And yet, the lack of fire in the films he directs feels less like an anomaly and more like a permanent condition. What’s strange is that he keeps bothering directing at all. (I haven’t even mentioned his 2019 Hulu miniseries adaptation of Catch-22. It, too, was merely all right.) Other actors occasionally direct a movie, but Clooney gets behind the camera so often that you’d think he was wholly invested in the endeavor. But that’s not how something like The Tender Bar comes across — it feels like a doodle from a very successful Hollywood fixture who doesn’t have much more to prove.
If Clooney hadn’t shown such promise early, it would probably be easier to dismiss his string of recent throwaway efforts as just vanity projects from an A-lister. But when Clooney was establishing himself as a movie star, he took chances, and it was thrilling to see him make those big swings. He didn’t act like other celebrities, who often do the safe or obvious thing. (The embarrassment of Batman & Robin disabused him of that notion.) But from Leatherheads to The Tender Bar is a study of a well-intentioned liberal stuck between wanting to teach lessons and wanting to give the audience a good time. In the last 13 years, he’s rarely succeeded at either.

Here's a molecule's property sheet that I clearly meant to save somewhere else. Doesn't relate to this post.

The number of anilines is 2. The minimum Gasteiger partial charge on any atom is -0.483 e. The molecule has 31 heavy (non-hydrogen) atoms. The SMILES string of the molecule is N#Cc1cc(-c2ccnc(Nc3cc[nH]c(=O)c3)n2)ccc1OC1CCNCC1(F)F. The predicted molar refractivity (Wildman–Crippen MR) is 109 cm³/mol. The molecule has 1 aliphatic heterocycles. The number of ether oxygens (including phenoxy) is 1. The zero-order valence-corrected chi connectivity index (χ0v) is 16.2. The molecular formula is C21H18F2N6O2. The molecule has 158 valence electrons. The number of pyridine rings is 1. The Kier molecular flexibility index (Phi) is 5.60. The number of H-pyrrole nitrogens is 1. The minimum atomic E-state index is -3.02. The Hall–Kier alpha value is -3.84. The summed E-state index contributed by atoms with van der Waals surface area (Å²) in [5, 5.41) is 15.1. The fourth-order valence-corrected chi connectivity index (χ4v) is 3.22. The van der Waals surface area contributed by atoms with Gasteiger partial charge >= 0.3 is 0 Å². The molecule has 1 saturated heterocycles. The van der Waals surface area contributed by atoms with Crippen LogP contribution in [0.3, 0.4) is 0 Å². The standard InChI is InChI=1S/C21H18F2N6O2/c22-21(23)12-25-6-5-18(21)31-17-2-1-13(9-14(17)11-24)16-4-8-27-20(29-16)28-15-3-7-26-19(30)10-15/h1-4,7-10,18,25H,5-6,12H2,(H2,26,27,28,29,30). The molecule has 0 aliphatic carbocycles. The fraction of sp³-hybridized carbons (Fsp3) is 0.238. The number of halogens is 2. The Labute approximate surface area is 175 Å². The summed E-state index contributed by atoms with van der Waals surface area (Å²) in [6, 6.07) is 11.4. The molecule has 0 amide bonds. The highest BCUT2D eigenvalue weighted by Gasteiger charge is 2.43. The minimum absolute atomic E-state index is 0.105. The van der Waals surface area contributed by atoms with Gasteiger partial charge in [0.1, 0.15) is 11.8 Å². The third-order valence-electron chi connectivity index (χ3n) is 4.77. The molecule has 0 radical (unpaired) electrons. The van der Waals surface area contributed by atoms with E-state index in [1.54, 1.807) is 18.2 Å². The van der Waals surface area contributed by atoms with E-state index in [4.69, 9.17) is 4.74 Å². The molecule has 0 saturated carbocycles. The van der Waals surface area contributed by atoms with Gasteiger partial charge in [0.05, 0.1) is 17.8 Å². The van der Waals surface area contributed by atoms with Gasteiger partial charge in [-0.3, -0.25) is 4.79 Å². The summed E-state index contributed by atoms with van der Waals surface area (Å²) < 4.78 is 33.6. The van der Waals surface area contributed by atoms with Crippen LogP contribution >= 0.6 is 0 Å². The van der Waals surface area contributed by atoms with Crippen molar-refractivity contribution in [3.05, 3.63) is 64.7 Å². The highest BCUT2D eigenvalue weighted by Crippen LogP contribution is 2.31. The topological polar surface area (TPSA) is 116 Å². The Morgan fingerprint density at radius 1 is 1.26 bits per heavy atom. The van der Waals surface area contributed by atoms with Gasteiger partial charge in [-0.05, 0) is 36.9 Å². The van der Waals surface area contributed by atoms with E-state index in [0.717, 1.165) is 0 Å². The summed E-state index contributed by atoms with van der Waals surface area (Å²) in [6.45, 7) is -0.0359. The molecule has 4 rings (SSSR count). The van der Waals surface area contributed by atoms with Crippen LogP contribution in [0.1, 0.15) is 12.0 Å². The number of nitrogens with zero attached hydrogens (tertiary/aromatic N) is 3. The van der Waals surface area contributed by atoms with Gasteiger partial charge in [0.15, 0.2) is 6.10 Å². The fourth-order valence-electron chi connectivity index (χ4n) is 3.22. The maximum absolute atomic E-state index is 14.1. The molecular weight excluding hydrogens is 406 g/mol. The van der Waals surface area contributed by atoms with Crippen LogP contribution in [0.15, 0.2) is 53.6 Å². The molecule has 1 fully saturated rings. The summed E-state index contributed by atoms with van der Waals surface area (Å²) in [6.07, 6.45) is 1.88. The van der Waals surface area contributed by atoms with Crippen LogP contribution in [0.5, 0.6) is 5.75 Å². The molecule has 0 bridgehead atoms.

Recently, he talked about a conversation he had with his wife after he turned 60. “My goal is to pay a little more attention to life in general, because I think actors, directors, writers, and all of it, we’re always in such a desperate rush not to step off the gas, and the panic sort of sets in that if you do, then that’s it,” he said. “I’m still getting nice offers to work, so as long as they let me play in the sandbox, I’ll play in the sandbox, but I don’t have to fill it with all the toys anymore. That’s been the exciting and realistic part of aging.”
I respect that, and as someone who used to know him very, very barely once long ago, I like hearing that he’s happy. But I’d also rather him not keep churning out subpar movies if that’s the mode he’s in right now. No one’s saying contented people can’t make great films, but Clooney’s movies’ averageness doesn’t feel like the product of happiness. Instead, they feel complacent, a far worse crime than “getting soft” or “settling down.” In his prime, Clooney sometimes failed, but he never came across as complacent — he was always madly dashing after that next challenge. The smoothness of his polished onscreen persona has now curdled into something fatally bland in his filmmaking. When everything’s just okay, it’s never good enough.